The number of flood warnings in force across England and Wales has increased as more heavy rain, gale-force winds and snow is forecast.
A fresh band of heavy rain moved into the south-west of England and Wales on Sunday morning – provoking a yellow weather warning for the already-drenched valleys of South Wales.
Forecasters warned flood-hit communities to brace themselves for further bad weather with heavy rain, high winds and snow predicted for Monday.
The gloomy forecast came as Environment Secretary George Eustice defended Prime Minister Boris Johnson for defying calls to visit flood-stricken areas.
He told Sky’s Sophy Ridge on Sunday: “It’s not true that the Prime Minister’s not been engaged in this.”
Mr Eustice said: “In a cabinet Government it’s not a one-man show, it’s right that on certain operational things such as this that the Prime Minister will ask one of his Cabinet members to lead, I can’t see anything wrong with that.”
On Sunday morning, the number of flood warnings in force in England increased to 86 – spanning an area from Dorset to Carlisle – along with 183 flood alerts.
The two remaining severe flood warnings on the River Lugg, in Herefordshire, were downgraded on Saturday,
In Wales, the number of flood warning in force increased to 14 on Sunday, with 28 alerts.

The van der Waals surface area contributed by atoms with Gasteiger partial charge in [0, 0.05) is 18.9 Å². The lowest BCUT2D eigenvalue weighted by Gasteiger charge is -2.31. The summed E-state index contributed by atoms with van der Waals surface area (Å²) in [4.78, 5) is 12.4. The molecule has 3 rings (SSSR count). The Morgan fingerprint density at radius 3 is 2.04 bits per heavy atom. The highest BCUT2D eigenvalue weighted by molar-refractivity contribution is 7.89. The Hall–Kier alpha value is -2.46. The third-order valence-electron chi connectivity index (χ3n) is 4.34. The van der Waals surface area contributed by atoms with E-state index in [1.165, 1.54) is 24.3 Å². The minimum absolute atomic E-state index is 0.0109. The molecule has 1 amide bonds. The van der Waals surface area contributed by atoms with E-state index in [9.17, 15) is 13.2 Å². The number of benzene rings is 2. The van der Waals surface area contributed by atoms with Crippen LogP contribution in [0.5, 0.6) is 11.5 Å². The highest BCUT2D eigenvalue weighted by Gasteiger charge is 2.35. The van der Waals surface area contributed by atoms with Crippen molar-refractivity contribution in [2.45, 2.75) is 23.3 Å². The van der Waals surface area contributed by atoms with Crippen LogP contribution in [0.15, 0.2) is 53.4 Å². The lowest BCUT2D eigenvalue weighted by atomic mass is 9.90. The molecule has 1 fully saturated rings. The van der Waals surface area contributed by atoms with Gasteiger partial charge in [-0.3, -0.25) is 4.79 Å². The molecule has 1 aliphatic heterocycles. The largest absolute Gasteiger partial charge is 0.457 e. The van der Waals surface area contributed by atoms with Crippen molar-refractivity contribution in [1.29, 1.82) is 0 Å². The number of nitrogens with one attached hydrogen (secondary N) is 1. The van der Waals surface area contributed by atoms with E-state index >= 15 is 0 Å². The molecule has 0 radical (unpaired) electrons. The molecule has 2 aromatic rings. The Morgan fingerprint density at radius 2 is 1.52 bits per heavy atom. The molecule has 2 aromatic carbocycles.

Met Office forecaster Marco Petagna said Sunday afternoon should see a short respite from the more stormy conditions but warned of a fresh wave of bad weather coming in overnight.
He said: “I’m afraid we hold onto unsettled weather conditions across the UK over the next few days. We will see spells of wet and windy weather at times and there’ll be some snow in the north at times too.
“Monday looks unsettled across all areas. We’ll see wet and windy weather sweeping from the south-west – gales or severe gale-force winds in place, and some snow towards the north of the UK.”
The Met Office has issued a series of weather warnings for Monday. These are for snow across Scotland from 3am to 10pm; snow and rain across northern England from 2am to 3pm and rain and snow across Northern Ireland between midnight and noon.
An Environment Agency spokesman said the further expected heavy rain meant that “flood risk continues with the impacts of stormy weather continuing to be felt across England”.
He said: “Further rain is expected over the weekend and during Monday, this heavy and persistent across parts of the north of England.
“This could lead to further flooding, particularly for rivers draining the Pennines, and for parts of the Midlands and the City of York where this rain will fall on saturated catchments where river levels are already high.
“River levels remain high and ongoing river flooding is probable for the River Severn this weekend and into next week.”
While the extreme weather should settle down over Tuesday and Wednesday – accompanied with a notable dip in temperatures – the Met Office said further heavy rain is expected later in the week.
The bleak outlook follows more than a fortnight of downpours and flooding that started with Storm Ciara, continued with Storm Dennis and then kept going with the storms over the weekend, which – contrary to some reports – have not been named by the Met Office.